A Mammoth Elephant in Aveley, Essex.
The author as a very unlikely palaeontologist in 1964.
By Christopher Long
One day, in 1964, the phone rang and a good friend, Kim Allen, said he needed urgent help. At the time, aged 15, I already had a holiday job in his studio at Westerham in Kent, helping to build displays for the Natural History Museum.
It soon emerged that a young amateur fossil collector had discovered what appeared to be the remains of a 200,000 year-old woolly mammoth in a clay quarry at Aveley on the edge of the Thames estuary. In a race against time the plan was to expose the bones and remove them (still supported on their surrounding clay beds) to the Natural History Museum in Kensington, London.
There were two reasons for the urgency: first, the Tunnel Portland Cement Company wanted to resume quarrying as soon as possible and, second, there was a real fear that amateur fossil-hunters would loot and damage the site as soon as word of the remarkable find got out.
In the end the site revealed not only the remains of the mammoth but also of a now extinct form of straight-tusked elephant. Though tangled together they were thought to be separated by time the underlying elephant being earlier than the mammoth.
The author, with his father and younger brother, joined the team of NHM palaeontologists, led by Kim Allen, where they shifted tons of heavy clay, sifted the spoil, exposed the bones and prepared the cubes of bone-laden clay for transport to London where they were later to be re-assembled for study and display. The delicate business of shipping these fragile remains involved keeping the clay moist, supporting the clay blocks with timber shuttering, protecting the exposed bones with plaster of Paris and wrapping them in air-tight polythene sheeting.
The Aveley site, in a clay quarry north of Aveley village, was discovered by a 23 year-old amateur fossil-hunter, John Hesketh. Soon after, Dr Tony Sutcliffe of the Natural History Museum organised an emergency excavation and recovery project.
Unfortunately the story of the 'Aveley Elephants' soon leaked out to the press, leading to real fears that the site might be ransacked by fossil-hunters and by curious visitors. In fact the 'elephants' consisted of a mammoth (Mammuthus primigenus) and a now-extinct form of straight-tusked elephant (Palaeoloxodon antiquus).
Interestingly, the mammoth bones slightly overlay the elephant bones and were situated a little further up the quarry slope in a layer of peat while the elephant was predominantly found in separate strata of clays. Both, it appears, were lying in glacial deposits that overlay the London Clay.
At the time of the dig I'm not sure anyone was very certain how much time separated the demise of the two creatures and I cannot remember anyone being very certain about any dates at all. Now, more than forty years later, improved carbon-dating techiques must surely have resolved these questions.
Although the deaths of the creatures may indeed have been separated by a considerable period of time, they seemed to have met similar fates, probably trapped in some form of swamp or gulley. I think, but I'm not sure, that there was the possibility that such heavy animals might not have been suited to a warming climate where tundra was giving way to bogs and soft ground. I think there was also speculation that the carcasses of the animals might have been swept into the outer bend of what is now the River Thames, though at differing periods.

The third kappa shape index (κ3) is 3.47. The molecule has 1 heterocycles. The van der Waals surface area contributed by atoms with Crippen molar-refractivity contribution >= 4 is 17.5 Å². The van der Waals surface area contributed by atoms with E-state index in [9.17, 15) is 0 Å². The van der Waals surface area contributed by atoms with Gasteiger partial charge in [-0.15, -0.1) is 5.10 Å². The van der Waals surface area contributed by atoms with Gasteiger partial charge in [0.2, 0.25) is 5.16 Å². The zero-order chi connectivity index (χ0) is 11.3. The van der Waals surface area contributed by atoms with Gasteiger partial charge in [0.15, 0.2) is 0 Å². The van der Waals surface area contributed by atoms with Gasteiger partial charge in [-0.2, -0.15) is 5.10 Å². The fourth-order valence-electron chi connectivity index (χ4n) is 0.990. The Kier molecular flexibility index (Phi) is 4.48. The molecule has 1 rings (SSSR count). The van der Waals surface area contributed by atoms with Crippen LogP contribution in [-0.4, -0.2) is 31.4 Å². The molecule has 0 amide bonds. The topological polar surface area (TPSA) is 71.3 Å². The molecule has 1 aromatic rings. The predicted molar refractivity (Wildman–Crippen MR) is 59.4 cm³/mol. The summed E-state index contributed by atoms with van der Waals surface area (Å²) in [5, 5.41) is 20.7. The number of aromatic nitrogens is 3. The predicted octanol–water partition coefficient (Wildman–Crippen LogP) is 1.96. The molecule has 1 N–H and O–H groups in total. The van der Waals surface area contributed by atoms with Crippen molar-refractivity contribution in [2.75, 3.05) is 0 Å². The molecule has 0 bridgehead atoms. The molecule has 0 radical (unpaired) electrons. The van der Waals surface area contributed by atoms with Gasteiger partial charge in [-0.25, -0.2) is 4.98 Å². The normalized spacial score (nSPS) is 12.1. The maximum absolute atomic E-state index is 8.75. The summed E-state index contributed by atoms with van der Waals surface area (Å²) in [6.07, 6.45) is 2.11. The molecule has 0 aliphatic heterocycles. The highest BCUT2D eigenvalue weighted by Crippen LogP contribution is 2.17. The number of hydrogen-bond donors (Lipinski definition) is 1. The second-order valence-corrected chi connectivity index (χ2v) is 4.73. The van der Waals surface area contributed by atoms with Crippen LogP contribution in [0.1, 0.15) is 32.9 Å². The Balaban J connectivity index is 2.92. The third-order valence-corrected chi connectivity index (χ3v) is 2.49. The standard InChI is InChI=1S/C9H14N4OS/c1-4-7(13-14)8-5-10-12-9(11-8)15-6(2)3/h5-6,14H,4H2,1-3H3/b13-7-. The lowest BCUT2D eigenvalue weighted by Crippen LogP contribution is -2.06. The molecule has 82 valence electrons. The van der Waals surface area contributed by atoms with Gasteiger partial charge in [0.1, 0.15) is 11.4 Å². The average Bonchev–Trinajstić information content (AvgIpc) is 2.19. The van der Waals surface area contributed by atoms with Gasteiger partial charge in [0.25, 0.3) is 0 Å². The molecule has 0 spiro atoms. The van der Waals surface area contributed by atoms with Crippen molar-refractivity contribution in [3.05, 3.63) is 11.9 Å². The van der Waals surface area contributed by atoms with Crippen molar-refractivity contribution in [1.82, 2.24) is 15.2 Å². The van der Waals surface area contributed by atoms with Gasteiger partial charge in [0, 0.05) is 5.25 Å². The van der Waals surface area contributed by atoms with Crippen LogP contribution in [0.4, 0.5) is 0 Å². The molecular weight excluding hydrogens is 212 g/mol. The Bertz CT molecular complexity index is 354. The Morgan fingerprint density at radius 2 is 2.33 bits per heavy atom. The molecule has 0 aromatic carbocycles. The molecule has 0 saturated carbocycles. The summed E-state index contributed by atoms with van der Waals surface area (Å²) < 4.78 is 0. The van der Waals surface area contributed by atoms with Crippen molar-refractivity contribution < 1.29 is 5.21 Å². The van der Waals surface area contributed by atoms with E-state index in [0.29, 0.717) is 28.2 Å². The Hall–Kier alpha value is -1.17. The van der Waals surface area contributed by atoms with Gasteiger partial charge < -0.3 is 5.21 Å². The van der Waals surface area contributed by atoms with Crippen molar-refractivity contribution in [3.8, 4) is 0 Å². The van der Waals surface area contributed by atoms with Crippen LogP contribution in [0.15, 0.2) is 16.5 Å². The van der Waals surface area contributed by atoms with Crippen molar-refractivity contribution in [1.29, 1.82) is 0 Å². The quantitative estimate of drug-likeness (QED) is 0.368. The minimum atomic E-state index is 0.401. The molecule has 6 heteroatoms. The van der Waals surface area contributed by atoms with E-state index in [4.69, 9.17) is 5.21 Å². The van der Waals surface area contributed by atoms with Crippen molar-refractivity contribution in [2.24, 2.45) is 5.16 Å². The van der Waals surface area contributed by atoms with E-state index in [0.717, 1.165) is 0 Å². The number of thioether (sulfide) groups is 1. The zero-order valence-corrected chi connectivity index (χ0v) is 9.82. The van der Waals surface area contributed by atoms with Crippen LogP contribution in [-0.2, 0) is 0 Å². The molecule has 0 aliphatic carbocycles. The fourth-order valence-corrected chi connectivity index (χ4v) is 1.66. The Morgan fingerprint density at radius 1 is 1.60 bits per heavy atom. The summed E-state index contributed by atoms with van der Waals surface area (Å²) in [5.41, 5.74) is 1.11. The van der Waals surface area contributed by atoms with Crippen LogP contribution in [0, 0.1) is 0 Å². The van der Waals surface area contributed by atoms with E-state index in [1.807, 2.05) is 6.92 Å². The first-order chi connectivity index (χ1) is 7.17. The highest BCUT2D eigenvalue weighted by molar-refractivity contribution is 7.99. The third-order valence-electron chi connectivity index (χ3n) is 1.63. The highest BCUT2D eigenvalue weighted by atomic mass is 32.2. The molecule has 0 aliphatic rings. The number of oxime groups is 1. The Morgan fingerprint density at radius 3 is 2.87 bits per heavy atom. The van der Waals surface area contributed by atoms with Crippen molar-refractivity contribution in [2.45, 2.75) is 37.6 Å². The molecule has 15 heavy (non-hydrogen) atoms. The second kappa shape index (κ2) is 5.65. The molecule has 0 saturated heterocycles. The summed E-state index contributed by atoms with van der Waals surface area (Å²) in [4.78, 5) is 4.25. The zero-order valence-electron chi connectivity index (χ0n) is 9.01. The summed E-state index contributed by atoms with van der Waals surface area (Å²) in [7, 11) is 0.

Another suggestion was that the living mammoth, in struggling to escape, might have embedded itself closer to the earlier elephant underneath. The effects of time and the compression of the strata would then have tangled them inextricably.
In the 1990s the same clay strata, elsewhere in Essex, revealed other exciting finds: for example, a jungle cat that now exists in China, Central Asia and Egypt, as well as a brown bear and a very large lion.
According to one recent commentator: "... the fauna at Aveley indicates that the deposits were laid down during a warm interglacial stage (about 200,000 years ago)... and that early mammoths tolerated the rising temperature and continued to live in southern England throughout this interglacial stage."
The author, a poor photographer at the age of 16 (and no better now) apolgises for the disappointing quality of the photographs below. They were taken by himself and others on a tiny Minox camera in poor lighting conditions under the awning that protected the site.
Their chief value is showing how the site was segmented into cubes of clay with the fossilised bones embedded in them. These blocks were then boxed into timber shuttering, strengthened with plaster of Paris, and then sealed in polythene to retain the natural humidity as far as possible.
The great fear was that the clay would dry and crack, distorting the lie of the bones, before they could be stabilised and reassembled for study and display at the Natural History Museum. These very heavy blocks had to be manhandled a long way to waiting transport since the use of cranes or fork-lift trucks on the extremely unstable and steep quarry slope might have caused catastrophic damage to the whole site.
Fifty years later, on 27-07-2014, the Romford Recorder published an article giving belated recognition to John Hesketh not only for his discovery but for bringing it to the attention of the Natural History Museum before the site was pillaged.
the photographs shown on this page (despite their poor quality) are the copyright (© 1964 and 2008) of christopher long, a poor photographer then and now, using a miniscule minox 'spy' camera...
© (2008) Christopher Long. Copyright, Syndication & All Rights Reserved Worldwide.